Lawmakers in Montenegro have voted to form a coalition government that includes pro-European as well as pro-Russian and pro-Serbian parties, nearly five months after general elections that ended inconclusively.
Following an overnight debate, 46 MPs of the 81-member parliament voted for a government coalition formed by the centre-right pro-European Democrats, pro-Serbian Socialist People’s Party, and five parties representing the Albanian minority.
Prime Minister Milojko Spajic, who will lead the coalition, said under his leadership the country – which joined NATO in 2017 – will continue its long pursuit of European Union membership, as well as targeting economic development and a stronger standing in regional affairs.
“Our four main foreign policy priorities are full membership … in the EU, active, credible membership in NATO, improvement of good relations with neighbours and strengthening of the country’s role in multilateral organisations,” Spajic told deputies.
He said economic policies would aim to improve the living standards of Montenegro’s population of 620,000 and include reforms enabling more fiscal revenues, investment, a better business climate and judiciary.
“Our vision is Montenegro as the Switzerland of the Balkans and the Singapore of Europe,” Spajic, 37, pronounced.
Since forming in 2022, Europe Now has quickly gained traction with its pro-European platform.
Spajic’s Europe Now party won the snap vote on June 11 with 25.6 percent of the vote. That came after the party’s candidate Jakov Milatovic defeated Milo Djukanovic, who had headed the country for three decades, in presidential run-offs in April.
“We can’t wait to make a result for our country,” Spajic told reporters. “We hope to unclog the European integration, move forward quickly and become the next member of the European Union.”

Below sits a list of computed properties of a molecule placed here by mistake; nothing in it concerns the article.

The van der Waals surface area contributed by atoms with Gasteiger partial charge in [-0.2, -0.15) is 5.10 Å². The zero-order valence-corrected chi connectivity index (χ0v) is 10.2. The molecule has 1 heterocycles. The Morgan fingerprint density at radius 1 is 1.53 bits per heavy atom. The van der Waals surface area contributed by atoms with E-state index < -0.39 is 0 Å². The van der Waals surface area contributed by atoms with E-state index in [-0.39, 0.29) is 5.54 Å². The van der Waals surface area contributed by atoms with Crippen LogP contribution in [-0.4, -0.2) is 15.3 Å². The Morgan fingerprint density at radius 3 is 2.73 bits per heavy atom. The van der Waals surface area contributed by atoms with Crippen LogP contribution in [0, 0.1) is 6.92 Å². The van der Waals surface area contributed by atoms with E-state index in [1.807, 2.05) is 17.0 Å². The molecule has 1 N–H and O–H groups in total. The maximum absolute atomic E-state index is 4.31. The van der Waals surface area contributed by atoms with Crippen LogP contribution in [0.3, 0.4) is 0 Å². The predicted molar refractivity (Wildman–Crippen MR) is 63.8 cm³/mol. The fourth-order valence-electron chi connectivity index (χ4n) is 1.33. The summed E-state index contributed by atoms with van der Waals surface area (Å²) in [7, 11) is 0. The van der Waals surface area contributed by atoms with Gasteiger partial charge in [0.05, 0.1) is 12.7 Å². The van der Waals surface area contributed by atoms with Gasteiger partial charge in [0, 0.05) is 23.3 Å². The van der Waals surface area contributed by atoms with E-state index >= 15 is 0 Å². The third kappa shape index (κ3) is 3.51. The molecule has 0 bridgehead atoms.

The pro-Serb and pro-Russia alliance, For A Better Montenegro, led by Andrija Mandic, agreed to back Spajic’s cabinet in exchange for the position of parliament speaker. It will also gain four ministerial posts after a government reshuffle tentatively scheduled for the next year.
Mandic’s alliance stands in clear opposition against the pro-Western policies of the previous government. It is against the recognition of Serbia’s former breakaway province of Kosovo and international sanctions against Russia following its invasion of Ukraine.
Montenegro aligned with EU sanctions against Moscow and expelled a number of Russian diplomats last year. The Kremlin has placed Montenegro on its list of unfriendly states.
Mandic has previously called for close ties with Russia rather than the EU and criticised Montenegro’s NATO membership. But, upon his election as parliament speaker on Monday, Mandic said he is ready to “send some new messages”.
However, opposition supporters protested against the new government coalition in disapproval of its anti-Western tilt.
EU Commission President Ursula von der Leyen arrived in Montenegro on Tuesday for talks with the new government as part of a tour of Western Balkan nations, all of which have grown impatient during a long wait to join the 27-nation union.